Current Kenya Tax System is not Fair! Kenyans say

Monday, January 30, 2017
Mary Kwamboka,26, in her kiosk in Kawangware, Nairobi, Kenya. 2016. Photo Credit:Allan Gichigi/Oxfam

 Oxfam Tax Justice Baseline Report Launch

Oxfam in Kenya will tomorrow, 31st January launch a baseline report on the tax justice project detailing the existing legislation on taxation, public participation, resource mobilization, allocation and expenditure in Turkana, Wajir and Nairobi Counties. The report also covers the tax regime in Kenya and ways to make Kenya’s tax regime more progressive.

In summary, the report states that Kenyans felt that most of their taxes did not go into delivery of quality services and that the existing tax system is not fair to everyone. Those at the bottom of society, the poor, were overly taxed yet the return on their tax was not commensurate to the public services received and poverty reduction programmes. There was an overall feeling that whilst tax revenues went up and taxes increased; both in breadth and in rates, this was not translating into desirable outcomes such as increased provisioning and improved access to quality services and goods. On the other hand, majority of people at the bottom of the society would not evade their taxes, however increasingly those in the urban areas and more educated would more likely evade paying taxes if not satisfied with the quality of services provided.

Additionally, Kenyans say that they are not sufficiently included in the budget process while majority had not participated in public engagement forums to discuss county budget issues. Regarding existing legislation in the three counties in Kenya (Turkana, Nairobi and Wajir) on taxation, public participation, resource mobilization, allocation and expenditure, there appeared to be sufficient legislation to anchor participation. However, the implementation and establishment of key provisions of such legislation in order to achieve meaningful participation was still work in progress.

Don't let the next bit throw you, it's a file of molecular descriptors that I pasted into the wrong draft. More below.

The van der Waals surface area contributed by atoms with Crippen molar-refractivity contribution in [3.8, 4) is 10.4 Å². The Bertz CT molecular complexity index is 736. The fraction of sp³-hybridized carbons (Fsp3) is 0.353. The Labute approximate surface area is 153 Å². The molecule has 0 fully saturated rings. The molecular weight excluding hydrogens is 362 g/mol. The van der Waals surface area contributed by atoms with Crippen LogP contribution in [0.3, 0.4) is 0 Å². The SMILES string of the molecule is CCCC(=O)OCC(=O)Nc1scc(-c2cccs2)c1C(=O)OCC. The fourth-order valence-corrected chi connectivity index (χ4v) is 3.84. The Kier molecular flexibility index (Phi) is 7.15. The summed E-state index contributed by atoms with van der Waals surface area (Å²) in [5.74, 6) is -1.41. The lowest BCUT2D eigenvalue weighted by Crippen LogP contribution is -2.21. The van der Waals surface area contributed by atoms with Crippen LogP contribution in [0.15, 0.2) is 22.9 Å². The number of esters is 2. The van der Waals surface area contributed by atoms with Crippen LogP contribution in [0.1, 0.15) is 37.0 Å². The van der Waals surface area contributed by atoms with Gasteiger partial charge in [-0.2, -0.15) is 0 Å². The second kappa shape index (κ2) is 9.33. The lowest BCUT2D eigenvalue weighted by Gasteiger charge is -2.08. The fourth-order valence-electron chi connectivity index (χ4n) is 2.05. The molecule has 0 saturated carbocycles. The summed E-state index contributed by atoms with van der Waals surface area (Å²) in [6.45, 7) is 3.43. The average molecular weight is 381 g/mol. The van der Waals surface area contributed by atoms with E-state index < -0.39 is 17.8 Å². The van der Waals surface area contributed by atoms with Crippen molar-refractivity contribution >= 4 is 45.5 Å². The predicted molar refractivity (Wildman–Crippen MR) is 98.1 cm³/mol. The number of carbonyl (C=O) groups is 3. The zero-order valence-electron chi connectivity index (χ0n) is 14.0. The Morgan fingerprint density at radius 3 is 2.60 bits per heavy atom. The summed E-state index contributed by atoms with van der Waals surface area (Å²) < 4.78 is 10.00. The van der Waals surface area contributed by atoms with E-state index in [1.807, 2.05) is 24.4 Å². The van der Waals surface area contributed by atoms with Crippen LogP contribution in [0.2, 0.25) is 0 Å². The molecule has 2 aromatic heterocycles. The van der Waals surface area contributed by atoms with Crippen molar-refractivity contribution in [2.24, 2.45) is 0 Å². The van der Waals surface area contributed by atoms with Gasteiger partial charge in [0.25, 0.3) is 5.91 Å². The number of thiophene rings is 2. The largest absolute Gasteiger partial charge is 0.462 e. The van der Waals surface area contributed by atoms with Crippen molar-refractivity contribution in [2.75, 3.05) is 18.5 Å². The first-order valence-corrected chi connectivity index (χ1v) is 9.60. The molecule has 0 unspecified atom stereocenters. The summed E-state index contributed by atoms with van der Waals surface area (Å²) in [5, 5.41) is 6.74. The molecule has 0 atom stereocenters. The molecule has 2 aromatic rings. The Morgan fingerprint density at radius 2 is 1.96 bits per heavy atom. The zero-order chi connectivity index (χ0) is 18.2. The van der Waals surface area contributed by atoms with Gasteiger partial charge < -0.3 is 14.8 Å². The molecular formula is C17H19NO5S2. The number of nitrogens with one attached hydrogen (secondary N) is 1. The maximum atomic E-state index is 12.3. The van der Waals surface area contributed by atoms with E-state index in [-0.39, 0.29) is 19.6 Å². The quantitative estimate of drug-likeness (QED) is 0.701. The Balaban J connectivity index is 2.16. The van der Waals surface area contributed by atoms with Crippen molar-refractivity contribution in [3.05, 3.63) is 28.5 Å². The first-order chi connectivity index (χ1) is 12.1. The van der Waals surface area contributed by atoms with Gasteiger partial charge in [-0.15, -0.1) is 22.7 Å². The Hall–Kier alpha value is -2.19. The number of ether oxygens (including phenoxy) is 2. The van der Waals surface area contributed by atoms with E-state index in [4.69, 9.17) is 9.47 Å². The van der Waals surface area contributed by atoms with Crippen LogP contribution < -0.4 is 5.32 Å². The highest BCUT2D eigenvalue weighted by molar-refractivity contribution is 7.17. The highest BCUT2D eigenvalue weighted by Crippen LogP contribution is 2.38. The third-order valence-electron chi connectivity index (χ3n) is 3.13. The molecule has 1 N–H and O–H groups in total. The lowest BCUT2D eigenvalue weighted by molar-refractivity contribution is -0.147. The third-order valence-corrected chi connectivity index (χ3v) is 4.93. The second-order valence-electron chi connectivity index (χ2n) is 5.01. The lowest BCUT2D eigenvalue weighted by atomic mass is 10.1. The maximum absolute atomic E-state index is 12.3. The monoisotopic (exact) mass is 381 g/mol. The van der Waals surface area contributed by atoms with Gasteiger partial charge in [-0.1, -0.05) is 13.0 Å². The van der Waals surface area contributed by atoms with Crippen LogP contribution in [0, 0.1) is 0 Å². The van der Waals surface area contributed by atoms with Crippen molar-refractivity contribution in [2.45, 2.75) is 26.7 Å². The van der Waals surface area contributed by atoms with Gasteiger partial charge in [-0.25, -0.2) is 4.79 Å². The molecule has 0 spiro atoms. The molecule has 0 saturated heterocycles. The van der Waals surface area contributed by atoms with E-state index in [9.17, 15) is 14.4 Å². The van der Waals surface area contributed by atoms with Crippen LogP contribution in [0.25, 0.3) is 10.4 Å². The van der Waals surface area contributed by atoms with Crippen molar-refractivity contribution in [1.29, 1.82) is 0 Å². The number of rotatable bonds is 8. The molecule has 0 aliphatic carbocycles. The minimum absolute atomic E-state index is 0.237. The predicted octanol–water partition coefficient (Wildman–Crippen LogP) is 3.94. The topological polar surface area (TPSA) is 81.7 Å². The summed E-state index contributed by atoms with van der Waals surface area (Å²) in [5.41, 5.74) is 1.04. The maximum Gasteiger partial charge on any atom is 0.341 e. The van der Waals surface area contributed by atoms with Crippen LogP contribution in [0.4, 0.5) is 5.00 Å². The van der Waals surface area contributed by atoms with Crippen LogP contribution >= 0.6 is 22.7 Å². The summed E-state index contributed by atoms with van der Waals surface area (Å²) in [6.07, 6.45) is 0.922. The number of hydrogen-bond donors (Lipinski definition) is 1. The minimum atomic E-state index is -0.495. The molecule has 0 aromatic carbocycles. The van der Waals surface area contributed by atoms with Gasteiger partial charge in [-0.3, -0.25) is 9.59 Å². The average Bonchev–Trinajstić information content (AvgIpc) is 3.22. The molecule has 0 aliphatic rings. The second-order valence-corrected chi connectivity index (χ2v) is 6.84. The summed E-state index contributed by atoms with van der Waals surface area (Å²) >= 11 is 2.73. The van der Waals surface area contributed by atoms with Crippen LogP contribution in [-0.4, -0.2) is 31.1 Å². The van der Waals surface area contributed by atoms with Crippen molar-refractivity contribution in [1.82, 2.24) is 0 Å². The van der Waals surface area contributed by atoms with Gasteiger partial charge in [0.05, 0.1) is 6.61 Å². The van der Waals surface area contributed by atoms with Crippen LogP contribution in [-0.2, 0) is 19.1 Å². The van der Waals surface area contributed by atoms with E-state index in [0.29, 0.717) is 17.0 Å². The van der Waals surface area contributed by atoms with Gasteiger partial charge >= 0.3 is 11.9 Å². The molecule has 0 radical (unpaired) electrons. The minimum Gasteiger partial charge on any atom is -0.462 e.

Citizens therefore rightfully expect of their governments, efficient, fair, equitable and transparent delivery of public services and goods. However in most counties, public budgeting still remains the preserve of the executive though the value of opening budget processes is increasingly appreciated in many settings across the developing world. The report proposes practical solutions to addressing citizens concerns in ensuring a tax system that works for all and not just the rich.

Download report here

About Oxfam’s Tax Justice Programme

In the quest for poverty alleviation and reducing the economic inequality in Kenya, one of the ultimate issues to address is the provision and accessibility of quality essential public services. The Tax Justice programme is focusing on ensuring that the government can mobilise and manage domestic resources while also creating citizen awareness on how to engage with their taxes, with the National and County budgets and thereafter use this knowledge to hold duty bearers to account towards quality essential services. 

 

 

Notes to editors: 

For media enquiries, in depth discussion on the report findings or to arrange interview opportunities, please contact

Contact information: 

Joyce Kabue

Communication and Information Advisor

Telephone: +254 (0) 725 690506

Email: jkabue@oxfam.org.uk

Twitter: MsKabue

 

Wairu Kinyori – Gugu

Tax Justice Project Manager

Telephone: +254 (0) 733 750 90

Email: wkinyori@oxfam.org.uk

Twitter: wairukinyori